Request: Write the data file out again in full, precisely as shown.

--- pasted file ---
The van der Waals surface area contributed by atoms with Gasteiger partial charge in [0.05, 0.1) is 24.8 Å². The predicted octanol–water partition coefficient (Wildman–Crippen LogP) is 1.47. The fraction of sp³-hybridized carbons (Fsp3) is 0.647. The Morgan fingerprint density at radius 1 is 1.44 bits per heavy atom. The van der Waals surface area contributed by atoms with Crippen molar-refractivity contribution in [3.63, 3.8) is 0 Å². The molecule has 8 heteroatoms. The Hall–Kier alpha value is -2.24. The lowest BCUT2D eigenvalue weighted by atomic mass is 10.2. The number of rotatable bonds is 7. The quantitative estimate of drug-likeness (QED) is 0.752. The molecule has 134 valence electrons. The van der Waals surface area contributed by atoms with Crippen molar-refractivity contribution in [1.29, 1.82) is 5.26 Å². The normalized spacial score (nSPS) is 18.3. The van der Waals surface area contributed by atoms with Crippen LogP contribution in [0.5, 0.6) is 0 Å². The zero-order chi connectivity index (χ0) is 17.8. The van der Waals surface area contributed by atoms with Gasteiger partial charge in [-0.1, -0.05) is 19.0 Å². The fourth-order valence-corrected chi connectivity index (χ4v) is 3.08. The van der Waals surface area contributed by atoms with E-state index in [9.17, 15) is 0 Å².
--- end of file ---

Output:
The van der Waals surface area contributed by atoms with Gasteiger partial charge in [0.05, 0.1) is 24.8 Å². The predicted octanol–water partition coefficient (Wildman–Crippen LogP) is 1.47. The fraction of sp³-hybridized carbons (Fsp3) is 0.647. The Morgan fingerprint density at radius 1 is 1.44 bits per heavy atom. The van der Waals surface area contributed by atoms with Crippen molar-refractivity contribution in [3.63, 3.8) is 0 Å². The molecule has 8 heteroatoms. The Hall–Kier alpha value is -2.24. The lowest BCUT2D eigenvalue weighted by atomic mass is 10.2. The number of rotatable bonds is 7. The quantitative estimate of drug-likeness (QED) is 0.752. The molecule has 134 valence electrons. The van der Waals surface area contributed by atoms with Crippen molar-refractivity contribution in [1.29, 1.82) is 5.26 Å². The normalized spacial score (nSPS) is 18.3. The van der Waals surface area contributed by atoms with Crippen LogP contribution in [0.5, 0.6) is 0 Å². The zero-order chi connectivity index (χ0) is 17.8. The van der Waals surface area contributed by atoms with Gasteiger partial charge in [-0.1, -0.05) is 19.0 Å². The fourth-order valence-corrected chi connectivity index (χ4v) is 3.08. The van der Waals surface area contributed by atoms with E-state index in [9.17, 15) is 0 Å².